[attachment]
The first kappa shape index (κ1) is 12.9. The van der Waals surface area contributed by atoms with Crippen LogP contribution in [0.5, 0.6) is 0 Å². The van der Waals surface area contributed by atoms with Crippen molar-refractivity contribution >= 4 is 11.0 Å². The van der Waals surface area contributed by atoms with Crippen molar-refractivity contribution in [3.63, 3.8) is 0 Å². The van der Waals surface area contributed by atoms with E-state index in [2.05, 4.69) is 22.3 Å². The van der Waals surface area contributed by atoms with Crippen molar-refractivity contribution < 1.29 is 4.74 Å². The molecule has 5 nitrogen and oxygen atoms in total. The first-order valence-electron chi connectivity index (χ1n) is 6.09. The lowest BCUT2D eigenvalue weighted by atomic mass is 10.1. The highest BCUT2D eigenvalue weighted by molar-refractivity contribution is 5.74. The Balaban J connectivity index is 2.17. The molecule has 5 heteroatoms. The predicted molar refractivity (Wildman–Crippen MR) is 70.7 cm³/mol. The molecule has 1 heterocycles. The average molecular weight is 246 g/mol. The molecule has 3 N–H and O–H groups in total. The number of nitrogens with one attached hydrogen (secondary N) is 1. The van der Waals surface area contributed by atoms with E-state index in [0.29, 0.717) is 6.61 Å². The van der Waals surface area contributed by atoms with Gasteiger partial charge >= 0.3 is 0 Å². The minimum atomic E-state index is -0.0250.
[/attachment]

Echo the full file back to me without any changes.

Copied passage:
The first kappa shape index (κ1) is 12.9. The van der Waals surface area contributed by atoms with Crippen LogP contribution in [0.5, 0.6) is 0 Å². The van der Waals surface area contributed by atoms with Crippen molar-refractivity contribution >= 4 is 11.0 Å². The van der Waals surface area contributed by atoms with Crippen molar-refractivity contribution in [3.63, 3.8) is 0 Å². The van der Waals surface area contributed by atoms with E-state index in [2.05, 4.69) is 22.3 Å². The van der Waals surface area contributed by atoms with Crippen molar-refractivity contribution < 1.29 is 4.74 Å². The molecule has 5 nitrogen and oxygen atoms in total. The first-order valence-electron chi connectivity index (χ1n) is 6.09. The lowest BCUT2D eigenvalue weighted by atomic mass is 10.1. The highest BCUT2D eigenvalue weighted by molar-refractivity contribution is 5.74. The Balaban J connectivity index is 2.17. The molecule has 5 heteroatoms. The predicted molar refractivity (Wildman–Crippen MR) is 70.7 cm³/mol. The molecule has 1 heterocycles. The average molecular weight is 246 g/mol. The molecule has 3 N–H and O–H groups in total. The number of nitrogens with one attached hydrogen (secondary N) is 1. The van der Waals surface area contributed by atoms with E-state index in [0.29, 0.717) is 6.61 Å². The van der Waals surface area contributed by atoms with Gasteiger partial charge >= 0.3 is 0 Å². The minimum atomic E-state index is -0.0250.